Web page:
Among all the punctuation marks, the hyphen is what I leave for last in my English classes.
It is the hardest to understand because it is often confused with a dash, and therefore needs more teaching time. And especially because, in modern times, the hyphen is now being left to oblivion. To name a few, inter-action, hyper-ventilate, and de-emphasize have each lost their hyphen and have become one word.
It is also because on our computer keyboard, we use the same key or symbol for both.
But there is one use for the hyphen (okay, dash) that will never change: its role in obituaries or in biographies of the dead.
William Shakespeare, 1564-1616
Dietrich Bonhoeffer, 1906-1945
Mother Teresa, 1910-1997
Adolf Hitler, 1889-1945
Ferdinand Marcos, 1917-1989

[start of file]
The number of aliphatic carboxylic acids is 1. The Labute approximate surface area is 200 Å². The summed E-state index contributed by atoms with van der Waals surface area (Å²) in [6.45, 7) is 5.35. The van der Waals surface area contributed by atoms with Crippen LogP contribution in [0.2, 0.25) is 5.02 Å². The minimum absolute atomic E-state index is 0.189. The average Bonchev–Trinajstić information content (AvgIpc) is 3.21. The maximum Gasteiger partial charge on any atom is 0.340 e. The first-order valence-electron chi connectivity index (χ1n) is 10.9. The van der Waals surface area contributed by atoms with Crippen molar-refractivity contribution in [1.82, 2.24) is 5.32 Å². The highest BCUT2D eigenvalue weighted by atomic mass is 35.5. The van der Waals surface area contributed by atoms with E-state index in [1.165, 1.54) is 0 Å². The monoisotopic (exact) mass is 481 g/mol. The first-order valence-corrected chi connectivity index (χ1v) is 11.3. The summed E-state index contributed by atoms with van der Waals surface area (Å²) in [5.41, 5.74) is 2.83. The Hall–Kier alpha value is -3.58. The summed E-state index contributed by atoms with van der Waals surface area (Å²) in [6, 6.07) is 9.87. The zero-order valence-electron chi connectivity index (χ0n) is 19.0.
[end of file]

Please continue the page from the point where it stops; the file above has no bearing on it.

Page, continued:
That hyphen defined the way they lived their lives: between the time they were born and the time they left this earth. That same minuscule line, when the Lord calls me home, will define the way I shall have lived mine.
“. . . you do not know what will happen tomorrow. For what is your life? It is even a vapor that appears for a little time and then vanishes away.” James 4:14 (NKJV)
Our life is but a hyphen (or dash, or that tiny horizontal line on our keyboard). Small and short. I pray we spend it walking on the path that leads to the narrow gate, open to us by God’s merciful grace.